One can start a tour of Canakkale from the Cimenlik Castle. The tour, which would follow a visit to the old district, would have as its first stop at the Turkish districts of Camii Kebir & Cay & a stop at the Fatih Mosque. Later one can see the Jewish district, the Victory Square, the Nedime Hanim Girls School, the Tifli Mosque, the Muriel Bazaar, the synagogue, the Anatolian Greek (Rum) district, school buildings, the Orta Mektep School, the Cumhuriyet Meydani (Republican Square), the Public Gardens (Halk Bahcesi), the waterfront, the Clock Tower, Yali & Fetvahane Streets & the Yali Mosque.
The old district & the partly protected houses & streets are very pleasant but one can take a break at the Yali Han, located off one of the streets leading from the Clock Tower. In the han, apart from a bookstore & several other shops, there is a coffee shop & if the weather is suitable you can even sit in the garden area which is very pleasant. The han is also the venue for a number of cultural activities in Canakkale
The Dardanos Tumulus
The tumulus is on the Izmir road in an area owned by the local university & the finds from the site are on display at the Canakkale Archaeology Museum. However, there is not much for the amateur visitor to see. The site’s importance lies in its having the traces of the oldest settlement known in Canakkale. The old name for Canakkale, Dardanos, comes from this old city that was founded here but there are no other traces of it barring the tumulus. The Dardanos tumulus is one of the oldest in the world.
Historical places opening hours
Troy Ancient City : Open hours 08:00 - 17:00 (winter) / 08:00 - 19:30 (summer) open every day, Entrance fee.
Assos : Behramkale Koyu Ayvacik Canakkale, Open hours 08:00 - 17:00 (throughout the year), (open every day), Entrance fee.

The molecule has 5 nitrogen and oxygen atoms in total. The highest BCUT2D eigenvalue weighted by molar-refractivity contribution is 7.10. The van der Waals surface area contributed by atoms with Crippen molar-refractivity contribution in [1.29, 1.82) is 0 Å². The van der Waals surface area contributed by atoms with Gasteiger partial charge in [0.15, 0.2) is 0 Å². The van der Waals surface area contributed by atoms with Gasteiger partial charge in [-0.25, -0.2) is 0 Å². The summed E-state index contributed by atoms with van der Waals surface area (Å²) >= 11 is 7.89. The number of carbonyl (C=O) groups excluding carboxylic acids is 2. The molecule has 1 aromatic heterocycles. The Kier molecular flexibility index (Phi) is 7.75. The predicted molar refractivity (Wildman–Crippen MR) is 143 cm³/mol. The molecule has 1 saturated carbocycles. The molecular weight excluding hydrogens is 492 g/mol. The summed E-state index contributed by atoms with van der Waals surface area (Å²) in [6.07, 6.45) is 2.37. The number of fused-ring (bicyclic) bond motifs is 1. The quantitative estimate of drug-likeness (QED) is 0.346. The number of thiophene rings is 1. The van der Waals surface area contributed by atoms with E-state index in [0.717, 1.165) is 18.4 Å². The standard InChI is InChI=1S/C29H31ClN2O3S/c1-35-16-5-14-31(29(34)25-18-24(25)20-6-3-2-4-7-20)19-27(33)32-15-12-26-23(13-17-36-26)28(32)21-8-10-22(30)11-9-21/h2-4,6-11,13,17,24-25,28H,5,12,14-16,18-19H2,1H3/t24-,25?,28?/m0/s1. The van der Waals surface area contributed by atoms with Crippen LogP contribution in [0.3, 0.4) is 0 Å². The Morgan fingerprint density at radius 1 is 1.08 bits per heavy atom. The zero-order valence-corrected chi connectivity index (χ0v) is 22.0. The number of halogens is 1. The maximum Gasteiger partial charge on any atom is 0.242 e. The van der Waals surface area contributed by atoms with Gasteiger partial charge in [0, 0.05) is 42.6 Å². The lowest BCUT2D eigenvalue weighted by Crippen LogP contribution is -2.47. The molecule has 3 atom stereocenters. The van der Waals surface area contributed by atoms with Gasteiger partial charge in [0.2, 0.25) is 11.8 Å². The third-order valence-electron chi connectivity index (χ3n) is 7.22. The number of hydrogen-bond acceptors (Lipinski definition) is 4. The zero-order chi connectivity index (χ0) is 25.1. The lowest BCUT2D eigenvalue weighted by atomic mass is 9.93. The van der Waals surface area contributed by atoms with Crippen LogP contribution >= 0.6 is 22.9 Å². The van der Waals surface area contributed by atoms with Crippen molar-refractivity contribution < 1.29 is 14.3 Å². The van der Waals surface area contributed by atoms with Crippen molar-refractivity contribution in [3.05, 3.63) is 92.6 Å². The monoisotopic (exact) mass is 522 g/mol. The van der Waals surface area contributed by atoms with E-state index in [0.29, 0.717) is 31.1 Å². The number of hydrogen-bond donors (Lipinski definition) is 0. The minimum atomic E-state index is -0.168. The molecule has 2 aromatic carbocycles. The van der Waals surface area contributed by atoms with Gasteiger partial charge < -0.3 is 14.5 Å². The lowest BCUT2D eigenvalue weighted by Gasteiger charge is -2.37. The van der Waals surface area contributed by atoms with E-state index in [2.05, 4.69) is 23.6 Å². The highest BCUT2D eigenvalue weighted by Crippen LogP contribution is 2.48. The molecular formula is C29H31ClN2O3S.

Alexandria Troas : Dalyan Koyu Ezine Canakkale, Open hours 08:00 - 17:00 (throughout the year), (open every day), Entrance fee.
The Military Museum & the Cimenlik Fortress
The Cimenlik Castle, which now serves as a military museum, was built by Sultan Fatih the Conqueror in 1462 in order to control the Strait. It was known as Bogaz Hisari & Kala-i Sultaniye in the past. In the fortress area one can still see the holes made by British shellfire from the Gallipoli Campaign. The small two-story Fatih Mosque inside the castle was built at the same at the fortress. The other parts of the fortress have been turned into a military museum. In the museum there are displays of Ottoman era arms & military equipment, material & equipment from World War One as well as copies of books & maps prepared by the famed Ottoman sailor & cartographer Piri Reis. An exact scale replica of the mine layer the Nusrat, which played a prominent part in the Gallipoli Campaign, is on display in the open garden of museum. The real Nusrat, which has recently been restored, is on display in a park in Mersin in the south of Turkey.
Troy Ancient City
A warning to travellers who plan to visit Troy. Troy is not a historical site that one can visit & understand on one's own. It definitely should be visited in the company of an expert guide. In Canakkale & Eceabat many travel agencies organise tours with good guides. We strongly recommend that those who do not come to the region with a tour group should consider joining one of these tours. Troy is the common name for the city at the entrance of the Dardanelles located on the Hisarlık Hill, the Bronze Age fortress & the settlement, the legendary city of King Priam that was completely destroyed at the end of the ten year long Trojan War. Troy was also known as Ilios & Ilion. One of the most important aspects of Troy for archaeologists & historians is that it was destroyed, burnt down & rebuilt on the same site. In general, once a city was destroyed another would be built at a different location. In contrast, Troy was rebuilt on the very same location again & again. Thus it presents us with the opportunity to study & learn the 5,000 years long history of humans, culture & architecture in the region. There is a small museum at the entrance of the site, which was opened in 1955. Some finds from the excavation that had been held in the Istanbul Archaeology Museum were transferred to this museum in 1970. There are plans to build a larger museum at the site, with the intention of bringing together most of the finds from generations of excavation, including pieces smuggled out of Turkey & currently held in Russia & the Berlin Archaeology Museum.